Wilson grew up in the industrial town of Paisley, the son of a weaver, and his youth was filled with desires to be remarkable, but his educational opportunities were precarious. He was a man of letters and art and nature was part of his interests as well, but the trade of weaver was imposed on him by tradition and he had to dedicate years to this while he made his way to what he really loved.
At the age of 22 he embarked for the United States in search of a better life that took time and sweat to achieve as he faced many difficulties.
He is a great example that passion can move mountains; with little money, no family, unstable jobs and in a foreign country, birds were what kept alive his desire to continue looking for opportunities in the young nation that had adopted him.
His foray into ornithology was enhanced by his friend and notable American naturalist William Bartram, who was also his mentor. He made expeditions in which he explored the flora and fauna and collected the specimens that would be the raw material of his great project, about which he spoke to his friend Alexander Lawson:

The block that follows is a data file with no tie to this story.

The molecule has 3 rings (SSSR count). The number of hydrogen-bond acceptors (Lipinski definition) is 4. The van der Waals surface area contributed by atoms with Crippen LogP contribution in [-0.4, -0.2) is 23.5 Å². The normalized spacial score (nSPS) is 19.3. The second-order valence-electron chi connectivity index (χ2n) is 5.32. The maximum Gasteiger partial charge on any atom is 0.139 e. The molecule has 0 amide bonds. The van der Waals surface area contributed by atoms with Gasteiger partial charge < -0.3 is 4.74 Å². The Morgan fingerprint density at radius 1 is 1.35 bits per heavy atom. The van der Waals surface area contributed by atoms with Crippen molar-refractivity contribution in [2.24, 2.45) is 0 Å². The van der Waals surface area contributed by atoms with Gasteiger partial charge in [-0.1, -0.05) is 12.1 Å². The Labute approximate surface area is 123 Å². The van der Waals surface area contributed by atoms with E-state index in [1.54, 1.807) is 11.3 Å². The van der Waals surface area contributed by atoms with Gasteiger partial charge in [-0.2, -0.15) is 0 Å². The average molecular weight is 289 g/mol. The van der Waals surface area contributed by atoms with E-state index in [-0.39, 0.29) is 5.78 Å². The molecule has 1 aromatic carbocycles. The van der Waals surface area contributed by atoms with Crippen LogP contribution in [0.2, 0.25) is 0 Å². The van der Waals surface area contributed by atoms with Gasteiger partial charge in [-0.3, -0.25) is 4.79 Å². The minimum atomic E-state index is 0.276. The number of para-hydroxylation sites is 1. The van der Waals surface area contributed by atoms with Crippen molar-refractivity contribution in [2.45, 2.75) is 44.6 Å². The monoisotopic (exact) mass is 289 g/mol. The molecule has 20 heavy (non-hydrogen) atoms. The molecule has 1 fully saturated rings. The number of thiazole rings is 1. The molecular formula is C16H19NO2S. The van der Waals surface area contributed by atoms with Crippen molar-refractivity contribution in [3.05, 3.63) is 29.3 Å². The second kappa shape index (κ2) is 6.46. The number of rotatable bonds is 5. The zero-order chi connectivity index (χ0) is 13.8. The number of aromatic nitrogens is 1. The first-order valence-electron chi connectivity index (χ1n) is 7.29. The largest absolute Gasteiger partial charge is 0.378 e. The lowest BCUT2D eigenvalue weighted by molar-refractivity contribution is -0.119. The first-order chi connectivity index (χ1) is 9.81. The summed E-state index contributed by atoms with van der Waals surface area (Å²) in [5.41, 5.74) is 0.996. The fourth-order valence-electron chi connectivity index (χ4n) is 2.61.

I am most earnestly bent on pursuing my plan of
making a collection of all the birds in this part of North America,
Now, I don’t want you to throw cold water, as Shakespeare says,
on this notion, Quixotic as it may appear. I have been so long
accustomed to the building of airy castles, and brain windmills,
that it has become one of my earthly comforts, —a sort of rough bone, that amuses me when sated with the dull drudgery of life.
(Wilson, 1803, cited in Jardine. 1832, p.xl).
Wilson was aware that despite his enthusiasm for birds, he did not have the skills or knowledge to carry out such an ambitious project, so in less than five years he concentrated on learning about nature, developing his drawing skills and collecting more specimens.
Watson, J. (1832). Alexander Wilson [Engraving], American Ornithology Vol. IV.
Wilson, A.; Bonaparte, C.L.; Jardine, W. (1832). American ornithology or, The natural history of the birds of the United States Vol. I y Vol. IV.